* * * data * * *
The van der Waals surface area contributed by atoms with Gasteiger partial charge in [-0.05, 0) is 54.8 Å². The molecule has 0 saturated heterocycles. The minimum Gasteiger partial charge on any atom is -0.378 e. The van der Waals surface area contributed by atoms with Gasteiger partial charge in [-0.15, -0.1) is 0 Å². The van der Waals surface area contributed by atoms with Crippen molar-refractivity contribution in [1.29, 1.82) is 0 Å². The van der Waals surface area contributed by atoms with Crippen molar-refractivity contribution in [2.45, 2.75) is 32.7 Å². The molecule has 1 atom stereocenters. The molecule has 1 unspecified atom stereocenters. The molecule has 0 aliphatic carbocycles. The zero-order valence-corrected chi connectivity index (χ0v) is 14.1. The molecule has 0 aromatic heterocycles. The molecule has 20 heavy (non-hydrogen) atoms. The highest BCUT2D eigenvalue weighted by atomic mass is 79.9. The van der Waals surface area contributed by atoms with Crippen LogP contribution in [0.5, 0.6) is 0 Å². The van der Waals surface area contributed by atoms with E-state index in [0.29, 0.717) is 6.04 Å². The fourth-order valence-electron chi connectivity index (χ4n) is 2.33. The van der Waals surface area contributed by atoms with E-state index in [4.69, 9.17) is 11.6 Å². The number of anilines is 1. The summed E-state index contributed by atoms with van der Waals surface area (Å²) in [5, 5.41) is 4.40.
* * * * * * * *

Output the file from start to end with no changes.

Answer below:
The van der Waals surface area contributed by atoms with Gasteiger partial charge in [-0.05, 0) is 54.8 Å². The molecule has 0 saturated heterocycles. The minimum Gasteiger partial charge on any atom is -0.378 e. The van der Waals surface area contributed by atoms with Gasteiger partial charge in [-0.15, -0.1) is 0 Å². The van der Waals surface area contributed by atoms with Crippen molar-refractivity contribution in [1.29, 1.82) is 0 Å². The van der Waals surface area contributed by atoms with Crippen molar-refractivity contribution in [2.45, 2.75) is 32.7 Å². The molecule has 1 atom stereocenters. The molecule has 1 unspecified atom stereocenters. The molecule has 0 aliphatic carbocycles. The zero-order valence-corrected chi connectivity index (χ0v) is 14.1. The molecule has 0 aromatic heterocycles. The molecule has 20 heavy (non-hydrogen) atoms. The highest BCUT2D eigenvalue weighted by atomic mass is 79.9. The van der Waals surface area contributed by atoms with Crippen LogP contribution in [0.5, 0.6) is 0 Å². The van der Waals surface area contributed by atoms with E-state index in [0.29, 0.717) is 6.04 Å². The fourth-order valence-electron chi connectivity index (χ4n) is 2.33. The van der Waals surface area contributed by atoms with E-state index in [4.69, 9.17) is 11.6 Å². The number of anilines is 1. The summed E-state index contributed by atoms with van der Waals surface area (Å²) in [5, 5.41) is 4.40.